Time: 9:20am - 11:00am Local
Location: Near stone hut, Mt Barrow State Reserve. Tasmania
Radio: 7.5” Loopstick Tecsun PL-380 + Digitech AR1733
Total stations logged: 33
New stations logged: 0
Furthest station logged: 729kHz - 5RN. 1053km
Notes: Being a long weekend here in Tasmania and with our summer now officially finished, I decided to take the opportunity to go for a drive and do another portable ultralight dxing session today. My original plan was to head to Mt George / Low Head at the mouth of the Tamar River where it joins in to Bass Straight. After I set off from home and stopped for petrol I decided given the nice day to instead head up Mt Barrow which is a favourite spot of mine, I had not been up there for a couple of years, not since I have become involved in the ultralight dxing hobby.
Some information on Mt Barrow from Wikipedia (http://en.wikipedia.org/wiki/Mount_Barrow):
“Mount Barrow is a mountain located 46 kilometres (29 mi) north east of Launceston, Tasmania. The mountain habitat is a mixture of temperate old growth rainforest, subalpine and alpine landscapes. It is the closest alpine mountain to Launceston and the plateau extends to 3 kilometres (2 mi) and reaches a maximum altitude of 1,413 metres (4,636 ft) above sea level, making it the second highest peak in eastern Tasmania. The road to the summit is periodically closed in winter due to snow, with the snow line located at around 1,100 metres (3,609 ft) metres.”
As I turned off the highway the road changed from asphalt to gravel road to forestry trail. On reaching the main reserve area about half way up I stopped to stretch my legs before tackling the very rough road to the summit, the closer you get to the top the worse this gets with some spots not leaving much of a gap between the side of the road and a large fall off the side. I was lucky enough not to meet any oncoming traffic as I drove up and on arriving at the top another group was also parked, they appeared to be collecting some samples of the plant life. I took this chance to grab some photos before setting up over near the stone hut at the foot of North Barrow peak and hitting the bands.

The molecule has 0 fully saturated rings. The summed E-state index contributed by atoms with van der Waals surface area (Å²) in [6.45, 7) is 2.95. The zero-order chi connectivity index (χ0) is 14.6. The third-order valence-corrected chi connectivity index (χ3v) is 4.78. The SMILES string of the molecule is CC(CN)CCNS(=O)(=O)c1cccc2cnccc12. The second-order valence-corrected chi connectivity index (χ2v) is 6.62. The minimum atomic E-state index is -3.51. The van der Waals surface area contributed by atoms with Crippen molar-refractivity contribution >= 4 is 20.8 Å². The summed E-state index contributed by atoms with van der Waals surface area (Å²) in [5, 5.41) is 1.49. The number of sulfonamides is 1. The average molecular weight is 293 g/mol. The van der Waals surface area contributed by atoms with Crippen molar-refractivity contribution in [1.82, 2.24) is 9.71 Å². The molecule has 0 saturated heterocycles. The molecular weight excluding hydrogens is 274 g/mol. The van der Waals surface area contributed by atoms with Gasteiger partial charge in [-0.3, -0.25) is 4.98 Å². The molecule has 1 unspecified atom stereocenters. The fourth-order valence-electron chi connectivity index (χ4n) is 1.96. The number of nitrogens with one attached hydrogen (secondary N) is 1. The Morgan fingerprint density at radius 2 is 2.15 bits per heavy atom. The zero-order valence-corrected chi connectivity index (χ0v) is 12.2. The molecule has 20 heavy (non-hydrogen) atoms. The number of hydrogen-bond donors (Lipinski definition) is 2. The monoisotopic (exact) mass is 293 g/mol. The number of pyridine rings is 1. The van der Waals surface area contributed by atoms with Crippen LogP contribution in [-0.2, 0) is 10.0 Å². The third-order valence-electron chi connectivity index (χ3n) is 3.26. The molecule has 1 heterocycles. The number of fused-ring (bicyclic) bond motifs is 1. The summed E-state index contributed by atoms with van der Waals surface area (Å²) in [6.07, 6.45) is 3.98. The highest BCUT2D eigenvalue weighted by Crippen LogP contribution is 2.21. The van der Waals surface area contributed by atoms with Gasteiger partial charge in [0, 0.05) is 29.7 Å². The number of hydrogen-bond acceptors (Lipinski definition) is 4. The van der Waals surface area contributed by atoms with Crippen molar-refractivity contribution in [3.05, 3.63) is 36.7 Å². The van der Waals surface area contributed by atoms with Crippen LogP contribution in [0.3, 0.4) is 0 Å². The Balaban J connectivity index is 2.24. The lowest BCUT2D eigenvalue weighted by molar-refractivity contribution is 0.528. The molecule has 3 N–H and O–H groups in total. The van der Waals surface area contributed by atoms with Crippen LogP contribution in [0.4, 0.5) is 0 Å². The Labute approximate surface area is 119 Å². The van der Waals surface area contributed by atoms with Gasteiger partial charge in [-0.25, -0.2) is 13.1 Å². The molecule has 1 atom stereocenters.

Shortwave: I did some checking around the shortwave bands and managed to hear a few stations including Radio Australia, Radio New Zealand and a couple of Asian language stations and the time signal stations on 5MHz and 10MHz. This was using my Digitech Ar1733 with a 7m wire aerial attached to the whip antenna running along the front of the stone hut.
FM Broadcast Band (87.5-108MHz): Due to the large high power TV / radio transmitter towers close by this band was a mess with both my radios receiving many image / overload frequencies. TAS Racing Radio on 87.6MHz was a bit of a surprise and came in very well when using the external aerial.
VHF Air Band: While listening to the other bands I had my Digitech AR1733 sitting on the local air traffic control frequency of 123.8MHz which actually transmits from the tower on the top of North Barrow Peak. I heard a number of aircraft on this frequency and it provided good background sound while checking the other bands. Launceston tower on 118.7MHz was also received very well from this location.
Medium wave: Given the time of day I was not expecting amazing results, this proved to be correct with only 33 stations being logged. This was made up of 22 Victorian stations, 10 Tasmania stations and 1 South Australian station which was 5RN on 729kHz, this station was also the furthest station logged at 1053km. Overall the band preformed as I was expecting with all the local stations I was expecting being audible and a number of Victorian stations coming in very well. Over about the 600km mark they dropped off very quickly with only 3 stations being heard past this distance. Due to this location being away from any medium wave transmitters I don’t experience any overload and all stations were only heard on their correct frequencies.
Overall I was very pleased with this experience and today was a good practice in portable operation ready for me to undertake more of this in the future. With winter coming soon I doubt I will be able to get back up here again before this sets in.